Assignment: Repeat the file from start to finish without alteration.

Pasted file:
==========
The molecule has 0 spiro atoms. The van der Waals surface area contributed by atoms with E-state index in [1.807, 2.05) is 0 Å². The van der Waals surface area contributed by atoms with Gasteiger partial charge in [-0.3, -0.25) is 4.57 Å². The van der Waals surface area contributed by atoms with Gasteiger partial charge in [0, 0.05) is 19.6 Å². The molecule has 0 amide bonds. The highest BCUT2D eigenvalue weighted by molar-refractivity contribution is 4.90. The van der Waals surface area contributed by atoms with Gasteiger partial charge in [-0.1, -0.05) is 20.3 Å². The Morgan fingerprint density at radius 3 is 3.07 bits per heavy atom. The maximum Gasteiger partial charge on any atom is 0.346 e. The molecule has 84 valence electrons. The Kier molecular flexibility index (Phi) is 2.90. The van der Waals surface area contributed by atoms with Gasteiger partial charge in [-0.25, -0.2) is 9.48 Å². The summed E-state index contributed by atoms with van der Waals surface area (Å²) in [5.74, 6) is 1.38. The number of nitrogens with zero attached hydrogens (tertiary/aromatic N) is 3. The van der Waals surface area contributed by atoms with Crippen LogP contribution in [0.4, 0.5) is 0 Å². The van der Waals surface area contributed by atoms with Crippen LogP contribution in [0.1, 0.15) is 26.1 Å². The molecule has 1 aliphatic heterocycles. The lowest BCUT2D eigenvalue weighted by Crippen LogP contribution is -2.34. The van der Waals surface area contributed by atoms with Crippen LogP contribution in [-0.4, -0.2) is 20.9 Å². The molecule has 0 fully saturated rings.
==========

The molecule has 0 spiro atoms. The van der Waals surface area contributed by atoms with E-state index in [1.807, 2.05) is 0 Å². The van der Waals surface area contributed by atoms with Gasteiger partial charge in [-0.3, -0.25) is 4.57 Å². The van der Waals surface area contributed by atoms with Gasteiger partial charge in [0, 0.05) is 19.6 Å². The molecule has 0 amide bonds. The highest BCUT2D eigenvalue weighted by molar-refractivity contribution is 4.90. The van der Waals surface area contributed by atoms with Gasteiger partial charge in [-0.1, -0.05) is 20.3 Å². The Morgan fingerprint density at radius 3 is 3.07 bits per heavy atom. The maximum Gasteiger partial charge on any atom is 0.346 e. The molecule has 84 valence electrons. The Kier molecular flexibility index (Phi) is 2.90. The van der Waals surface area contributed by atoms with Gasteiger partial charge in [-0.25, -0.2) is 9.48 Å². The summed E-state index contributed by atoms with van der Waals surface area (Å²) in [5.74, 6) is 1.38. The number of nitrogens with zero attached hydrogens (tertiary/aromatic N) is 3. The van der Waals surface area contributed by atoms with Crippen LogP contribution in [0.4, 0.5) is 0 Å². The van der Waals surface area contributed by atoms with Crippen LogP contribution in [0.1, 0.15) is 26.1 Å². The molecule has 1 aliphatic heterocycles. The lowest BCUT2D eigenvalue weighted by Crippen LogP contribution is -2.34. The van der Waals surface area contributed by atoms with Crippen LogP contribution in [-0.4, -0.2) is 20.9 Å². The molecule has 0 fully saturated rings.